With all the negative press these days surrounding expert networks and insider trading, I wanted to learn a little more about what exactly goes on before commenting. I have known for quite some time that my father is a consultant for the Gerson Lehrman Group, probably the most infamous of all the expert networks. Considering that my dad is your average neighborhood dentist and a small business owner (he owns his practice), with absolutely no access to any inside information at all, I found it a bit shocking as to how broadly negative the rhetoric around these firms has been.
The media would have you believe that the very existence of these “expert networks” in and of itself lends to a presumption of wrongdoing and that has really bothered me. I know my father is an upstanding citizen and beyond that, I know that he isn’t even in a position where he could have access to inside information. So knowing that, how could it be possible that the existence of an expert network is per se illegal?
My father has done several consultations on behalf of Gerson Lehrman Group (GLG) for investors seeking access to information about dental practices. One of our family friends worked for the company several years ago asked my father to join their network, as they were looking for dentists. He was intrigued by the idea. He was told that some sophisticated investors wanted more information as to what new equipment and trends were taking place in the dental practice and to that end, GLG simply served as the intermediary through which these investors spoke to actual practitioners in the field to learn completely benign, but valuable information.
What would investors possibly want to know from a dentist? Well there are many businesses related to all levels of the dental practice supply chain. These investors wanted to learn the opinion from a medical professional about some of the various products. My dad would be asked his thoughts about something, whether he uses it or not, how well it works. Investors wanted to know about some capital intensive equipment, so learning whether a dentist actually makes use of the product or not is very valuable to a potential investor. Additionally they asked my father about trends in his practice: whether it’s growing or contracting and if he felt more or less comfortable than in years past about making major equipment purchases.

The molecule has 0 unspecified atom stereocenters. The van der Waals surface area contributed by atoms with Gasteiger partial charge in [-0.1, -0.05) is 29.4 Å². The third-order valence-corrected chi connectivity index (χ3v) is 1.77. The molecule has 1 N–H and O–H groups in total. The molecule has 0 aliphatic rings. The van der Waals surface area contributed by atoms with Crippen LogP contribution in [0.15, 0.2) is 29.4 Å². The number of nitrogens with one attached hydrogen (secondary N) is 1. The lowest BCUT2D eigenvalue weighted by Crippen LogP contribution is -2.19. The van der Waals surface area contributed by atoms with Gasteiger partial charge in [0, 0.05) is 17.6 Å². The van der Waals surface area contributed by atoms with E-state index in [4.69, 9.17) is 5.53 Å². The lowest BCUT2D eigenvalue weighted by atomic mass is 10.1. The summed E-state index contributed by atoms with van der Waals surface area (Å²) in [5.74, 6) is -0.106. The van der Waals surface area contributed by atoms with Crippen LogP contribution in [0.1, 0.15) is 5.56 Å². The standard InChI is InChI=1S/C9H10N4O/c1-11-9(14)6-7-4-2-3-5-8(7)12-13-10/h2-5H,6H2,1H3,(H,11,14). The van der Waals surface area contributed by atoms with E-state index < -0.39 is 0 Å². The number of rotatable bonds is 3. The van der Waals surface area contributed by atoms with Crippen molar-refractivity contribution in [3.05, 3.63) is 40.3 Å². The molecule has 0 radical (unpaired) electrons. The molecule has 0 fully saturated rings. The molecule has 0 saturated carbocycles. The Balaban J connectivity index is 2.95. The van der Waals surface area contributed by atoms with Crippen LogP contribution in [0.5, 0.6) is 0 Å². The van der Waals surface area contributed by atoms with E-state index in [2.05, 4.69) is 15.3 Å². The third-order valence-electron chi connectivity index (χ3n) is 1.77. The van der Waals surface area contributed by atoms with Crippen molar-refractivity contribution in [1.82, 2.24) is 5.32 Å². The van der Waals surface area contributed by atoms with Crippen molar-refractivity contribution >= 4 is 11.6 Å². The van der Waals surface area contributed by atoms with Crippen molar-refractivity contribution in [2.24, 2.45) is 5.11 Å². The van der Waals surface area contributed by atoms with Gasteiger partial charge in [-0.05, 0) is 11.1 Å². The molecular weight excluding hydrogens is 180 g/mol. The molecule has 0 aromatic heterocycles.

There are several points that must be made here. The subjects of the discussion all were clearly about information that is in no way covered by insider trading, either implicitly or expressly so. Moreover, my father simply isn’t privy to any insider information whatsoever. He doesn’t work or consult for any company and has no relationship at all other than being a customer to some of the companies covered. In essence, he is merely a professional practitioner who owns a small business and can gleam light on what is of medical utility to his practice.
Personally I think this is a pretty important service to both investors and dentists alike. It helps ensure that investors are looking to allocate their capital towards the most efficient medical uses as opposed to the ones that merely appear the best based on company filings. The benefits of such an arrangement are twofold: they make for more profitable investing and most importantly, they ensure that investments go to products that are of most utility to the doctor and their patients. There’s just no way for an investor to truly know what may or may not be a good dental product without talking to an actual dentist.
It goes without saying that just because my father’s interactions as an “expert consultant” were pure and clean does not preclude the fact that others may have acted improperly. But even if that is the case, that should not lead to the conclusion that “expert networks” are in and of themselves evil. There clearly is a legitimate value addition that they can offer to society at large, so long as it is done so in accordance with our laws.